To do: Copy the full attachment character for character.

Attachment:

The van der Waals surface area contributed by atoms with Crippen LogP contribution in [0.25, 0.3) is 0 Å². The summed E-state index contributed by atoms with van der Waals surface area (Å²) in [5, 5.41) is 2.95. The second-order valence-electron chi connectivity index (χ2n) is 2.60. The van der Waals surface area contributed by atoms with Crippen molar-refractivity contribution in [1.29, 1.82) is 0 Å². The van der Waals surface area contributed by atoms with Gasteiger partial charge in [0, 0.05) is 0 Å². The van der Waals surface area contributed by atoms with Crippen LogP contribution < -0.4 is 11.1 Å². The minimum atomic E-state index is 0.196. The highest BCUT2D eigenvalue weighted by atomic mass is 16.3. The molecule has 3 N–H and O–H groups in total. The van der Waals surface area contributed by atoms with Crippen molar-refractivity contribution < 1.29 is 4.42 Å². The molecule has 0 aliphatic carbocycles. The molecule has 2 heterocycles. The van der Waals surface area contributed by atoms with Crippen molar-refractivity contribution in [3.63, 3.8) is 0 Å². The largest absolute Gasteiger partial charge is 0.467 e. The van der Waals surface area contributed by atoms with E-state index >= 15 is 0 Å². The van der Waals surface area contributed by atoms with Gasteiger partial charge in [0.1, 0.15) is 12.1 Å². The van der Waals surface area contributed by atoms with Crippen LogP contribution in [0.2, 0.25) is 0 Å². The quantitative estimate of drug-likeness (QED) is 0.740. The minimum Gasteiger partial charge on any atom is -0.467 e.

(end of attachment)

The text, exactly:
The van der Waals surface area contributed by atoms with Crippen LogP contribution in [0.25, 0.3) is 0 Å². The summed E-state index contributed by atoms with van der Waals surface area (Å²) in [5, 5.41) is 2.95. The second-order valence-electron chi connectivity index (χ2n) is 2.60. The van der Waals surface area contributed by atoms with Crippen molar-refractivity contribution in [1.29, 1.82) is 0 Å². The van der Waals surface area contributed by atoms with Gasteiger partial charge in [0, 0.05) is 0 Å². The van der Waals surface area contributed by atoms with Crippen LogP contribution < -0.4 is 11.1 Å². The minimum atomic E-state index is 0.196. The highest BCUT2D eigenvalue weighted by atomic mass is 16.3. The molecule has 3 N–H and O–H groups in total. The van der Waals surface area contributed by atoms with Crippen molar-refractivity contribution < 1.29 is 4.42 Å². The molecule has 0 aliphatic carbocycles. The molecule has 2 heterocycles. The van der Waals surface area contributed by atoms with Crippen molar-refractivity contribution in [3.63, 3.8) is 0 Å². The largest absolute Gasteiger partial charge is 0.467 e. The van der Waals surface area contributed by atoms with E-state index >= 15 is 0 Å². The van der Waals surface area contributed by atoms with Gasteiger partial charge in [0.1, 0.15) is 12.1 Å². The van der Waals surface area contributed by atoms with Crippen LogP contribution in [0.2, 0.25) is 0 Å². The quantitative estimate of drug-likeness (QED) is 0.740. The minimum Gasteiger partial charge on any atom is -0.467 e.